2. Birthday

Tove and Duncan had carried Loki up to the servants’ quarters on the second floor. Willa went back to help Matt so he wouldn’t worry, and I sent Duncan to get Thomas because I had no idea what we should do with Loki. He was unconscious, so I couldn’t ask him what happened.

“Are you going to give him amnesty?” Tove asked. He stood next to me with his arms folded over his chest, staring down at Loki.

“I don’t know.” I shook my head. “It depends on what he says.” I glanced over at Tove. “Why? Do you think I should?”

“I don’t know,” he said finally. “But I will support any decision you make.”

“Thank you,” I said, but I hadn’t expected any different from him. “Can you see if there’s a doctor that will look at him?”

“You don’t want me to get my mother?” Tove asked. His mother was a healer, meaning she could put her hands on someone and heal almost any wound they might have.

“No. She would never heal a Vittra. Besides, I don’t want anyone to know that Loki is here. Not yet,” I said. “I need an actual doctor. There is a mänks doctor in town, isn’t there?”

“Yeah,” he nodded. “I’ll get him.” He turned to leave but paused at the door. “You’ll be okay with him?”

“Yes, of course,” I smiled.

Tove nodded, then left me alone with Loki. I took a deep breath and tried to figure out what to do. Loki lay on his back, his light hair cascading across his forehead. Somehow he was even more attractive asleep than he was awake.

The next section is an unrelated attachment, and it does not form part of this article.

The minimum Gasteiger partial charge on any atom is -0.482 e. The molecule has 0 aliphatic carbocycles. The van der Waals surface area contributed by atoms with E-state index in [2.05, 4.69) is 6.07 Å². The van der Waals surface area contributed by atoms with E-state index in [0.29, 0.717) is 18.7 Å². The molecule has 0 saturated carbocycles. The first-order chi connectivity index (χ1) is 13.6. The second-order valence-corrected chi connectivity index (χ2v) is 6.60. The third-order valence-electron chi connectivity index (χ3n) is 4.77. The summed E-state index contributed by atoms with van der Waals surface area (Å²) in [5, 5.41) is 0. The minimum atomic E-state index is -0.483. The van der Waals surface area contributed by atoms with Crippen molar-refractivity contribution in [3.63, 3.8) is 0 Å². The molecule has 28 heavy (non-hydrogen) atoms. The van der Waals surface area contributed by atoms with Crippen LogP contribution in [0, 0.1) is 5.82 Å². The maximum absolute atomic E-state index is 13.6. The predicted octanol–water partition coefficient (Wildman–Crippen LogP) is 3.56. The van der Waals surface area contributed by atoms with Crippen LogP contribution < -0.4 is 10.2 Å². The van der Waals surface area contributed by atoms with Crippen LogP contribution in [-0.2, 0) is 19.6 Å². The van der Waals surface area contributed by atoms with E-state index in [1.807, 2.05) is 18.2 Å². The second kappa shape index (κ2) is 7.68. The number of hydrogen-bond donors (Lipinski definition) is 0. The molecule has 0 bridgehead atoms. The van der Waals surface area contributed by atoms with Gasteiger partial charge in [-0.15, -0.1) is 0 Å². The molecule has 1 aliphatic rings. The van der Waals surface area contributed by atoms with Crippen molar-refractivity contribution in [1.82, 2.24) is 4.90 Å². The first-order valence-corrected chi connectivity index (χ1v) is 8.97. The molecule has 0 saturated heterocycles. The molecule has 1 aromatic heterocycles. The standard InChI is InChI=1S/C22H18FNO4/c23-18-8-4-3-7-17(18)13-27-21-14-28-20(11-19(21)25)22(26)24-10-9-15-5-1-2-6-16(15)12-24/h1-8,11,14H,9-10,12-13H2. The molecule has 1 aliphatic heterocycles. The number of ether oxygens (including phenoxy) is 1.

He hadn’t stirred at all when they’d carried him up, and Duncan had jostled and nearly dropped him many times. Loki had always dressed well, and while his clothes looked like they had once been nice, they were little more than rags now.

I sat down on the edge of the bed next to him and touched a hole in his shirt. The skin underneath was discolored and swollen. Tentatively, I lifted his shirt, and when Loki didn’t stir, I pushed it up more.

I felt strange and almost perverse undressing him, but I wanted to check and make sure there weren’t obvious contusions. If he were seriously injured, like with broken ribs poking out of his skin, I would summon Aurora and make her heal him, whether she wanted to or not. I wouldn’t let Loki die because she was prejudiced.

After I pulled his shirt over his head, I got my first good look at him, and my breath caught in my throat. Under ordinary circumstances, I’m sure his physique would be stunning, but that’s not what shocked me. His torso was covered with bruises, and his sides had long, thin scars on them.

They wrapped around, so I lifted him a bit, and his back was covered with them. They crisscrossed all over his skin, some of them older, but most of them appeared red and fresh.

Tears stung my eyes, and I put my hand to my mouth. I’d never seen Loki shirtless before, but he even had scars on his forearms, and they weren’t there before. This had all happened since I saw him last.

Worse still, Loki had Vittra blood. Physically, he was incredibly strong, which is how he’d pounded at the door so hard it shook the front hall. That also meant he healed better than most. For him to look this terrible, somebody really had to beat the hell out of him, over and over again, so he wouldn’t have time to heal.

A jagged scar stretched across his chest, as if someone had tried to stab him, and it reminded me of my own scar that ran along my stomach. My host mother had tried to kill me when I was a child, but that felt like a lifetime ago.

I touched Loki’s chest, running my fingers over the bumps of his scar. I don’t know why exactly, but I felt compelled to, as if the scar made us kindred spirits.

“You just couldn’t wait to get me naked, could you, Princess?” Loki asked tiredly. I started to pull my hand back, but he put his own hand over it, keeping it in place.